The current state of Detroit’s electricity grid is not only unreliable but a burden to the city and its residents and the maintenance of the public lighting system has cause the city to continue to operate at a loss, according to a new report emergency financial manager Kevyn Orr will release Monday to the public.
The report is coming 45 days after Gov. Rick Snyder named Orr, a Washington DC bankruptcy attorney emergency manager setting in motion the emergency wheels to get the city on the road to financial stability.
According to the report the city estimates a $250 million to $500 million in capital improvements that would be needed to modernize Detroit’s public lighting system, funds that the city does not have and cannot generate at this time.
“The Emergency Manager believes that it is in the best interest of the citizens of Detroit for the city to exit the power supply business. As of 2010, when the city ceased generating a portion of the electricity it sold, the grid has solely operated as a resale mechanism for its 200-‐plus customers. The current state of the City’s electricity grid has been characterized as unreliable, as well as a liability to the city and its citizens,” the report stated. “. Accordingly, the Emergency Manager seeks both to limit the city’s exposure to the liabilities associated with an aging grid and provide a solution to ensure reliable power to the City of Detroit. For this reason, the city’s electricity customers will be transitioned to a third party, and the grid will be closed down pursuant to a phased plan.”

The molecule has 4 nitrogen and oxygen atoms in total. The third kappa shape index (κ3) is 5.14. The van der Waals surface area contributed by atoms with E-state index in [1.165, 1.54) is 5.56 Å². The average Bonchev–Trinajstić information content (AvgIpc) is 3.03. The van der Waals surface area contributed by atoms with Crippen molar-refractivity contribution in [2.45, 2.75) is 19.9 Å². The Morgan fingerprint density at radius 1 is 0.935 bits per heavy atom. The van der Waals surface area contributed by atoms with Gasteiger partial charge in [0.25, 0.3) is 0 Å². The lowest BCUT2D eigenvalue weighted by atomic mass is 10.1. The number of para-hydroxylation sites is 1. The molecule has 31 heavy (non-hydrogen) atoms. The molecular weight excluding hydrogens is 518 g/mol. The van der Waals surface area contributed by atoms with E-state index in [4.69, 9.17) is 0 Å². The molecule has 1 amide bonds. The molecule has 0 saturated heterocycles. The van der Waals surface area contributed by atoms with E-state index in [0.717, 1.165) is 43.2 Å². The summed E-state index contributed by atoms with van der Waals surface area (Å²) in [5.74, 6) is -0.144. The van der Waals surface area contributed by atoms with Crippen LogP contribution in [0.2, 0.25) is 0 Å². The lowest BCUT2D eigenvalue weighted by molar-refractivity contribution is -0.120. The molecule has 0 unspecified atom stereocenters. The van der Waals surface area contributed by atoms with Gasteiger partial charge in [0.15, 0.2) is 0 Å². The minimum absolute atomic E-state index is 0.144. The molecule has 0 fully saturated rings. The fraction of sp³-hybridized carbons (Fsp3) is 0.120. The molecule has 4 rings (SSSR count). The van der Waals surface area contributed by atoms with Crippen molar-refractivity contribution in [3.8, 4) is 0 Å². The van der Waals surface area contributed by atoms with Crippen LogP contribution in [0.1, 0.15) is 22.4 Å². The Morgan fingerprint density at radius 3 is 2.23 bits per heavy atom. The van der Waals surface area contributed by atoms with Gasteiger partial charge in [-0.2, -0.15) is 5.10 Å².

The Detroit Public Lighting (DPL) department serves over 200 commercial electric customers and about 88,00 streetlights. The report cites the recently created Public Lighting Authority (PLA) as part of a comprehensive plan to overhaul the city’s electricity infrastructure because the authority will have the ability to issue debt.
“Proceeds from the debt issuance will be used to overhaul the current street lighting infrastructure. During early 2013, major legislation was to enable execution of the City’s plan. In particular, Senate Bill 970 and House Bill 5705 provided a funding mechanism for the PLA, and House Bill 5688 authorized Detroit to establish the PLA. The PLA’s articles of incorporation were adopted in February 2013,” the report stated. “In the short-‐term, the city plans to address long-‐standing lighting outage complaints by working with a third party to replace bulbs and fix wiring related issues to address citizen concerns and improve public safety.”
The long-term goal for the PLA according to the report is to reconfigure the street lighting footprint and pare down the current number of streetlights from approximately 88,000 to 46,000 because “the new lighting footprint will cater to Detroit’s current population.”